An artist must avoid scandal. One poor decision, and you’re through. No more commissions from high wizards. No more interviews on the front page of the Divinational Weekly Chapbook. Regretfully, I have experienced such embarrassment.
I am, or rather was, Zauberfaden, master clothier. Do not imagine me re-attaching buttons on a prince’s breeches. Nay, I was Chief Tailor to the League of Magick. And it was not merely my skills at fitting and basting that made me the favorite to witches, gods, and fairies. It was my artistic vision as a designer of magical garments. I created masterworks onto which sorcerers could pour their spells.
I got all the best commissions. Some mer-creatures in the Irish Sea needed magic red caps to help them hold their fishtail form. That led to a contract to fashion a helmet of invisibility for Hades himself.
A guild of German dwarves hired me to make white tunics that could transport them instantly from one place to another. Mephistopheles needed magic boots so he could cover seven leagues with each step. My exquisite design hugged his sinful ankles in the hide of baby dragon.
And then there was Cinderella. Oh, I thrilled to hear Fairy Godmother’s words. “Z.F., I need a ball gown to transform a char girl into a princess.”
Despite my eagerness, I stood my ground. “You must let me make the whole look, tiara to slippers.” She relented, of course.
While poor Cinderella picked lentils from the fireplace, I did sketches of my nymphs modeling pin-tucked gold fabric.
Fairy Godmother visited my studio, practically squealing. “Well? What have you come up with, Z.F.? Tell me everything.”
I tried to sound nonchalant, starting with the more ordinary features. “There’s gold chintz.”
“And fur from an ancient llama’s chin. And a matching coach that appears out of a pumpkin.”
Fairy Godmother stood with her hands behind her back, nodding and gazing into the distance. She knew I had a surprise.
“There are shimmering glass slippers.”
Now she turned, gasping. “I didn’t think glass could hold a spell.”
I’d pondered this for many sleepless nights. “Be careful with the angle of your wand. Unlike fabric or metal, which absorbs magic, the glass will refract it.”
I could tell she hungered for the challenge. “It has often been remarked how perfectly I aim my wand’s beam.”
Knowing which side of my bread held the butter, I bowed courteously. “Of your skills, my dear, I have no doubt.”
“And once I’ve imbued the garments with magic, how long will it last?”
“Oh, I’d say until midnight.”
“Very well. I’ll cut it off cleanly at the stroke of twelve. Finish up this lot, and I will prepare a spell more powerful than any this kingdom has seen in centuries.” She’d flitted halfway out the door when she turned back to add, “If anything at all goes wrong, you’re finished in this business.”
As if I were not already anxious enough about the assignment, I doubled down on my assistants to be sure the dress and coach were flawless. The making of the slippers, however, could not be entrusted to an employee.
First I melted down a cask of the best opal sands. Then I blew the basic foot shape and sculpted the finer details. Soon I held the most stunning crystalline slippers ever made.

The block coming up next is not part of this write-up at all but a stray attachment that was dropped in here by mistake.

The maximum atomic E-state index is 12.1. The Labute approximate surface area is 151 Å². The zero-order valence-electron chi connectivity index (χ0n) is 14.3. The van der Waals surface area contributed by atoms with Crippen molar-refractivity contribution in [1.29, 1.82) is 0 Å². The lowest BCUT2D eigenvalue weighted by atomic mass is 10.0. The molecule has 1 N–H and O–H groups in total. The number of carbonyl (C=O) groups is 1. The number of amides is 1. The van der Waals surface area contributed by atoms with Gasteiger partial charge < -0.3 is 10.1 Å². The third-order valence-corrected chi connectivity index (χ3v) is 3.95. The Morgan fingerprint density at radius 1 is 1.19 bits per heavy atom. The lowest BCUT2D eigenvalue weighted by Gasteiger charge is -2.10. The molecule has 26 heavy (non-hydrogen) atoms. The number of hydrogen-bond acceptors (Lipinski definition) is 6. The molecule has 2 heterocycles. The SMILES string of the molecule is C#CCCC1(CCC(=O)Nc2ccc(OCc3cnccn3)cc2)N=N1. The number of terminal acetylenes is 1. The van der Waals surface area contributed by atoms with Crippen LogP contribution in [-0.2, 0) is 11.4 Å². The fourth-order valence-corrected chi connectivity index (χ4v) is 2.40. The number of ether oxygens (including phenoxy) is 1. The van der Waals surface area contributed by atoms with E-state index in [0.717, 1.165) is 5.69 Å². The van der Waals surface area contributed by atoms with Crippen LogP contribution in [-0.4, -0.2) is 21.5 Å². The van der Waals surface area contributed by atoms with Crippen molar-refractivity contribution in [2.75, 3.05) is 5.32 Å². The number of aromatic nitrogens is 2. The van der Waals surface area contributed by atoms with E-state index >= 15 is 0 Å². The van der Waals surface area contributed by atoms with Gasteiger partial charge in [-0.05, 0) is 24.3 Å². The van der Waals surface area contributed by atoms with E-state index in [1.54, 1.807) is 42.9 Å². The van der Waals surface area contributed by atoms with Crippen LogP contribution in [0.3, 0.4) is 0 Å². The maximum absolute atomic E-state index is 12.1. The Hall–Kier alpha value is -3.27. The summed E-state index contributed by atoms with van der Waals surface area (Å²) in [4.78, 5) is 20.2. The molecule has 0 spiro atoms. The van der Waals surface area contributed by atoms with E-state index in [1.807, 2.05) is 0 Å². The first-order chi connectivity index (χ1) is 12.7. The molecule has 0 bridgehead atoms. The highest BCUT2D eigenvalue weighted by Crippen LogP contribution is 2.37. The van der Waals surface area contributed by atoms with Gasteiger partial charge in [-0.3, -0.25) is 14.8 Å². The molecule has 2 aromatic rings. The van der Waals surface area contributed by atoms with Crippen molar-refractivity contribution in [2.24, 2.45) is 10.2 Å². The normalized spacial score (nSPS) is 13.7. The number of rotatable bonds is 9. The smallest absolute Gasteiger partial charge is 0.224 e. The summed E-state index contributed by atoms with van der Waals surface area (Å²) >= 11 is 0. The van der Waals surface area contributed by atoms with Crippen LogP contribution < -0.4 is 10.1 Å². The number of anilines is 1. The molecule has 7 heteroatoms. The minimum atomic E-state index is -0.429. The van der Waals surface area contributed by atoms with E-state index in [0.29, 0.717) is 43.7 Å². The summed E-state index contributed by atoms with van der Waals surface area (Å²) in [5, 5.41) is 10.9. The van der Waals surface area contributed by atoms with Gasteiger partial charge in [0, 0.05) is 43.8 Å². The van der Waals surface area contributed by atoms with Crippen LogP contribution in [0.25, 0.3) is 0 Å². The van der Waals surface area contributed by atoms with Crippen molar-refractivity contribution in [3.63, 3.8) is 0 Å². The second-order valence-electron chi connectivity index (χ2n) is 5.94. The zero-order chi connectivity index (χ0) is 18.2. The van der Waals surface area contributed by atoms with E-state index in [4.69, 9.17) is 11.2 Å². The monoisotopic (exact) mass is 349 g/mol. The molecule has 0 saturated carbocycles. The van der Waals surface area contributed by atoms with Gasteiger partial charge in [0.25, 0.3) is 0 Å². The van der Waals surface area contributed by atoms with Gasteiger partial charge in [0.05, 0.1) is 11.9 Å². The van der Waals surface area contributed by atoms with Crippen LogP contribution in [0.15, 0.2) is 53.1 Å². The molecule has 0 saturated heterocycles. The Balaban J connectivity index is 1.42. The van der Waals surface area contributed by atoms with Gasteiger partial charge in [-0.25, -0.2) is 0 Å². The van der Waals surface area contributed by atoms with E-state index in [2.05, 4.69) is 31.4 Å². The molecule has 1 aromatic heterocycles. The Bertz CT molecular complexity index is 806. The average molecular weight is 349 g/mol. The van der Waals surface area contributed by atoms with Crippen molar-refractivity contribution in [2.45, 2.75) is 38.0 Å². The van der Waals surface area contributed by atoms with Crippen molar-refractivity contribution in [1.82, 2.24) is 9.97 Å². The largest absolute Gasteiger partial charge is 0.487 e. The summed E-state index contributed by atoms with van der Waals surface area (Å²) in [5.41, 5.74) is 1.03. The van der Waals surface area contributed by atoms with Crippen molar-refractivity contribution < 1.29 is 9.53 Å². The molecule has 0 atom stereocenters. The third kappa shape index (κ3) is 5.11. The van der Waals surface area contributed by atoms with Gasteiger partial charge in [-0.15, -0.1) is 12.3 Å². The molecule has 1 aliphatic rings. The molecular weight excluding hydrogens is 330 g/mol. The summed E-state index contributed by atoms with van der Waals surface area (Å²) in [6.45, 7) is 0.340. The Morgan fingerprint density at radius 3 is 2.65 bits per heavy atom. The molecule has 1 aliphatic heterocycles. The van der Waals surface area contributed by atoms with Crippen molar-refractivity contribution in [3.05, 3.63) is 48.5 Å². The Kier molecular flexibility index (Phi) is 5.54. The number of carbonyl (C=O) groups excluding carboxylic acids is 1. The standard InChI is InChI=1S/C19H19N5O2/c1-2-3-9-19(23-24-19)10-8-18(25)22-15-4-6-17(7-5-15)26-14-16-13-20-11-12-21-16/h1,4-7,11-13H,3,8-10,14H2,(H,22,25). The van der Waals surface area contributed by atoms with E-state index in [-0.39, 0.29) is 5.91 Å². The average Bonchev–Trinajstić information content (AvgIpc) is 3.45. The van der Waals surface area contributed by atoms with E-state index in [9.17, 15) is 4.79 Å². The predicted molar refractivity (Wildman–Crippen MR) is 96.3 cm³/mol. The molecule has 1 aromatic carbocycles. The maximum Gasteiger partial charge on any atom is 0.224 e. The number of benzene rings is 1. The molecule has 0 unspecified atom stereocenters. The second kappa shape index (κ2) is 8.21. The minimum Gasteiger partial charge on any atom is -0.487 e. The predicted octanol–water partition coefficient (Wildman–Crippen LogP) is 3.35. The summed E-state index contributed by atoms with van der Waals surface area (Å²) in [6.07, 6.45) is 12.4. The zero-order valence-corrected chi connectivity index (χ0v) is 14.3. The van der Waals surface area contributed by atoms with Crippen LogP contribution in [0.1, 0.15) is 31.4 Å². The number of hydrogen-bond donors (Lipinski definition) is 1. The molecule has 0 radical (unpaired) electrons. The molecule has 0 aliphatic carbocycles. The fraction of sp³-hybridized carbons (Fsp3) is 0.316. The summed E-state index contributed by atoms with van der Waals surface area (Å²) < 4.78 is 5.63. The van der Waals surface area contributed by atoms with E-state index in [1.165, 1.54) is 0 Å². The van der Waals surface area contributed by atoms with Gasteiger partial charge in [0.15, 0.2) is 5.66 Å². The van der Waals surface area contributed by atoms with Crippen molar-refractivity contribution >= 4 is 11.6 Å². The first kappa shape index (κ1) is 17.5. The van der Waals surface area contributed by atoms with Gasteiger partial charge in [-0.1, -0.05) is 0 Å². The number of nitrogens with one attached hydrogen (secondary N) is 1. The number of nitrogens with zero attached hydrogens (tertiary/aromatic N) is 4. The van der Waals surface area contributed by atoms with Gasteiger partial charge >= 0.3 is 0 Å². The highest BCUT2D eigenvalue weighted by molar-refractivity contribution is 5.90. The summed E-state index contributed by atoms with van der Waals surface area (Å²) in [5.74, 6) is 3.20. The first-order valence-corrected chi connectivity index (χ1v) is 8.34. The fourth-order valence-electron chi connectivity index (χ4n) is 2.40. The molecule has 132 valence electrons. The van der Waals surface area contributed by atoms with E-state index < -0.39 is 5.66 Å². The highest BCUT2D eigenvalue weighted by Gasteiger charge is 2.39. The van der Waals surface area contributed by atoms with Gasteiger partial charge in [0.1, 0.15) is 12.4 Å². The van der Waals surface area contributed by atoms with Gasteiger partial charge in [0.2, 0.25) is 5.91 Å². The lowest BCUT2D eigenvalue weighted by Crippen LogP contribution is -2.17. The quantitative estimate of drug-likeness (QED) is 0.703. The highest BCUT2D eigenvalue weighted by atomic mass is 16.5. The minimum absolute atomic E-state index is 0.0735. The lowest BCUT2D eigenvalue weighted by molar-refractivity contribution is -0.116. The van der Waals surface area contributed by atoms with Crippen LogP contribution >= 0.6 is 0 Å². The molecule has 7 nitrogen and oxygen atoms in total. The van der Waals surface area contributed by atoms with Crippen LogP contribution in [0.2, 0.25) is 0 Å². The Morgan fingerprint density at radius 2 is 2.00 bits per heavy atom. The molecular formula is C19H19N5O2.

Too proud to let the evening pass unwitnessed, I followed Fairy Godmother, who followed Cinderella’s magical coach to the ball. The clothes and the shoes, I must admit, were beautiful.
But the shoes were not easy to walk in. One fell off Cinderella’s foot as she ran from the palace. That one abandoned glass slipper caused more trouble than a whole army’s worth of worn-through soles.
Prince Charming came chasing after Cinderella just at midnight. Fairy Godmother, hiding in the shadows, aimed her wand and let loose a spell of transformation. But the rays from her wand hit recklessly against the shoe Cinderella still wore. (Damn that woman: I warned her!) The magic bounced off and, even worse, struck the other shoe lying on the steps. Twice refracted, a thousand times the potency.
And who pranced directly into this geyser of scalding magic? Prince Charming.
He didn’t stay Prince Charming for long, but mutated into a cross between a mouse and a salamander. Quite reasonably, His Tiny-ness skittered away.
When Fairy Godmother marched into my studio next morning, she was not in a kindly mood. “All is ruined,” she wailed. “Cinderella is imprisoned, believed to be a witch. Unless she restores the prince to his proper form, she’ll be hanged.”
“You restore the prince,” I growled, furious over her careless wand-waving.
“And how shall I do that, when no one can find him? He’s burrowed somewhere under the castle.”
I had an idea. Calling to my assistants, I ordered ten furlongs of green cloth. “Where’s the shoe?” I asked Fairy Godmother.
“Here.” She drew it from her apron pocket. “What have you in mind?”
“An experimental combination magic-damping device and divining shawl. We tie the cloth around the castle. You enchant the shoe, which refracts the spell and shines it into the divining cloth. The cloth relays the magnified magic to the place where it senses the distressed prince.”
We put my plan into action. The result was explosive.
Happily, the prince emerged from the debris only slightly singed, in his princely form. Sadly, the castle was but a heap of kindling. And there I stood, holding the glass shoe in one hand and the edge of the divining cloth in the other.
His Highness, still with an instinct to twitch his nose, generously allowed me to live if I promised never to go near another practitioner of magic.
So I bought a little tailor’s shop, where I make beautiful clothes with no magical powers. The fool has turned wise. Sometimes, to see the value of simplicity, one must reflect life’s light through a priceless glass slipper.
Anne E. Johnson lives in Brooklyn. Her short speculative fiction has appeared in Urban Fantasy Magazine, Story of the Month Club, The Future Fire, Liquid Imagination, FrostFire Worlds, and elsewhere.